Two Seasons to be cheerful

Updated: 2015-10-16 08:15

By Zhang Chunyan(China Daily Europe)

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China's culture on show in UK during exchange year

A creative industry forum, design exhibitions, fashion shows, dragon dancers and the People's Liberation Army Military Band are all part of an eclectic series of Chinese cultural activities taking place in Britain.

Entitled Creative China, the Chinese season of the China-UK Year of Cultural Exchange - from July to December - has been rolling out a variety of events.

 Two Seasons to be cheerful

Performers at the Edinburgh Festival on Aug 7. Xinhua

 Two Seasons to be cheerful

The opening ceremony of Amazing China 2015 Mobile Phone Photo Contest on Aug 10 in Beijing. Zhu Xingxin / China Daily

 Two Seasons to be cheerful

Xiang Xiaowei, cultural counselor of the Chinese embassy in the UK, gives a speech at the China-UK creative industry and cultural trade forum in London.

"This is the first China-UK Year of Cultural Exchange," says Xiang Xiaowei, cultural counselor at the Chinese embassy in the UK. The two countries agreed to designate 2015 as a year of cultural exchange during Premier Li Keqiang's visit to the UK in June 2014, with the first half being the UK Season in China and the second half being the China Season in the UK.

"The China Cultural Season aims to bring Chinese and British artists, art and cultural organizations, creative businesses and organizations together, and build a bridge for more substantial and sustainable cooperation between the two countries," Xiang says.

"China and the UK are both influential countries that have a splendid history and culture. Both are proud of their cultural traditions, yet both are keen on innovation and creativity," Xiang says.

One element of the China Season in the UK was the Amazing China: 2015 Mobile Phone Photo Contest, which encouraged tourists around the world to discover the beauty of China by sending in photos for prizes.

The contest launched on Aug 10 and concluded on Oct 7, and attracted more than 8,000 entries from the world. Now 100 of the best photos will be displayed on London's famous taxicabs. The taxis will display the photographs for one month, starting Oct 18.

"Photos are an ideal way to express feelings and tell stories," says Kang Bing, deputy editor-in-chief of China Daily and chairman of the contest organizing committee.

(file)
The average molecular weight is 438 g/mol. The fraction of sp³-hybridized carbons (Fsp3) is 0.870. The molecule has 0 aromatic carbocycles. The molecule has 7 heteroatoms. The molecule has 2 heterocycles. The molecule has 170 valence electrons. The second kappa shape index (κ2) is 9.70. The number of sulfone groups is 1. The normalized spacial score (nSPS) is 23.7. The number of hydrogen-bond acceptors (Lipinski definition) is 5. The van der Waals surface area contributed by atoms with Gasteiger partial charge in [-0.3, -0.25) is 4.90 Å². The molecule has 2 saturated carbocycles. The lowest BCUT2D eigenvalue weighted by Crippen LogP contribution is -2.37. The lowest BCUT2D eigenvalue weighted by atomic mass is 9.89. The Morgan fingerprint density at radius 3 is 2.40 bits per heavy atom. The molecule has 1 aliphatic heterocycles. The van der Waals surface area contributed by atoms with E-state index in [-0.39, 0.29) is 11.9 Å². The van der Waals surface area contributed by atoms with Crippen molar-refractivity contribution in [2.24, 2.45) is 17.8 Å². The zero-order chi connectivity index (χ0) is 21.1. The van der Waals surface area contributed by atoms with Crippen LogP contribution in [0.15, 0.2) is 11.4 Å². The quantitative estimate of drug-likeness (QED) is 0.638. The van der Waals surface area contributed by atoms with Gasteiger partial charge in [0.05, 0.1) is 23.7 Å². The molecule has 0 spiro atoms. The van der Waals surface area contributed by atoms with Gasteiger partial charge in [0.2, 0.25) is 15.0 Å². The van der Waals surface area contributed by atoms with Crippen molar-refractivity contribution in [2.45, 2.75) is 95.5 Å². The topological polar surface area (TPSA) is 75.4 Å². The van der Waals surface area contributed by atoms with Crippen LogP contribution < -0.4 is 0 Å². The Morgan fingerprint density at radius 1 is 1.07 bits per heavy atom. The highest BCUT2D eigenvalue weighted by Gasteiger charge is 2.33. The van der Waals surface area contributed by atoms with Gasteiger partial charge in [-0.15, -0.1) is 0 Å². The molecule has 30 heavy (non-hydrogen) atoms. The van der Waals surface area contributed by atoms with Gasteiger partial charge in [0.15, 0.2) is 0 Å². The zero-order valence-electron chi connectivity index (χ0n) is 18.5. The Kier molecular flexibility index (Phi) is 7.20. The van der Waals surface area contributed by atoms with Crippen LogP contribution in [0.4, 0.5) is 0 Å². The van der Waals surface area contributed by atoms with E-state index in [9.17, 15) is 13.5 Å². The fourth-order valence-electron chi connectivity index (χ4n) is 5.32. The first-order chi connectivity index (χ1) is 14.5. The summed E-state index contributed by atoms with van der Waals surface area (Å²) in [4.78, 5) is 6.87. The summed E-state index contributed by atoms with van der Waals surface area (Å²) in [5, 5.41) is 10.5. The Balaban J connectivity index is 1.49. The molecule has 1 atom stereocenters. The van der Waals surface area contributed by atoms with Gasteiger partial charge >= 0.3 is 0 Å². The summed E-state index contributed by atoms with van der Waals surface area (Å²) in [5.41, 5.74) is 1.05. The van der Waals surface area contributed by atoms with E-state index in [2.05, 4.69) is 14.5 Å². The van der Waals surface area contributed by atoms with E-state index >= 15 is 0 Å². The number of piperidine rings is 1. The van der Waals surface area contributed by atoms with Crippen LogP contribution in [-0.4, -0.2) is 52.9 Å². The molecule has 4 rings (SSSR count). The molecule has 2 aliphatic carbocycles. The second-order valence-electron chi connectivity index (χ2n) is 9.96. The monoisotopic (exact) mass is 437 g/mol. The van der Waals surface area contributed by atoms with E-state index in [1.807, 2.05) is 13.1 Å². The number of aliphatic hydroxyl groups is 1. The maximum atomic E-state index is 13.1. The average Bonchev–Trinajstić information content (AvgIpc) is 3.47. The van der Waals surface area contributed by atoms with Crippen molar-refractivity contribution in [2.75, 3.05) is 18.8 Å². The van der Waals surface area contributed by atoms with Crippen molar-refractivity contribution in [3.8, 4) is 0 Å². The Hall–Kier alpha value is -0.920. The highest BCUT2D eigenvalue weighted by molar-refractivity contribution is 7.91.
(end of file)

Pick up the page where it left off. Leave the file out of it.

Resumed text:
The contest had six categories: landscape, architecture, human interest, food, family and on the road.

China Daily and Britain's Royal Photographic Society are supporting the competition. It also has the backing of the cultural sections of the Chinese embassy in Britain and Chinalink London. Chinese auto manufacturing company Geely is the contest's lead sponsor. Geely also owns the London Taxi Company, which makes the distinctive vehicles.

Design Shanghai brought the best of Chinese design to the UK with a September exhibition at London's Olympia arena.

Shanghai also ran another fashion campaign, Style Now Shanghai, in London. It included an interactive forum called Shanghai-London, an Urban Tale of Fashion and Creativity.

The forum was designed to encourage and facilitate continuing exchanges and potential collaboration in the fashion industry between China and the UK, such as the common development of urban fashion and creativity in China.

"We are delighted to see the forum is able to provide the audience with a greater understanding of the fashion and creative scene in the city of Shanghai and China", says Lyu Xiaolei, deputy secretary-general of the Shanghai Fashion Week Organizing Committee.

Shanghai Fashion Week signed an agreement with the British Fashion Council, promoting further exchanges and collaborations between the fashion weeks of London and Shanghai.

In August, the PLA Military Band performed at the long-established Royal Edinburgh Military Tattoo. The band is acknowledged as China's leading ceremonial military band with a repertoire of more than 2,000 works.

Two Seasons to be cheerful

David Allfrey, chief executive and producer of the Royal Edinburgh Military Tattoo, stresses the importance of the China Cultural Season. "I think we have so much to learn from each other." The Tattoo first took place in 1950, with representatives from armed forces around the world parading on the ramparts of Edinburgh Castle, which overlooks the Scottish city.

In July, Shakespeare's Globe Theatre, on London's South Bank, embraced the Chinese-language version of Richard III. The National Theater of China adapted Shakespeare's historical play, which is famous for its Machiavellian lead and quotable verses about horses and winters of discontent.

Catherine Mallyon, executive director of the Royal Shakespeare Company, says the company is planning to translate Chinese classics into English as part of the cultural exchange.

Other Chinese Season highlights include the Shenzhen-Edinburgh International Creative Industry Incubation Centre, launched in Edinburgh, and the China-UK Design Forum at the Victoria and Albert Museum.

Keith Nichol, coordinator of cultural diplomacy at the UK's Department for Culture, Media and Sport, says the creativity of the China Season demonstrated the fast growth of China's creative industry.

In March Prince William, Duke of Cambridge, visited China and officially launched the UK Cultural Season by painting the eye of a Shaun the Sheep model.

Rachel Ireland, regional head of Asia from the British Council, says the UK Season held in China in the first half of this year had found a passionate audience among Chinese people.

"The China-UK Year of Cultural Exchange opens up windows for people in the two countries to share the best of their cultural fruits, and to enjoy the mutual learning and in-depth development of China-UK relations," Xiang says.

(China Daily European Weekly 10/16/2015 page16)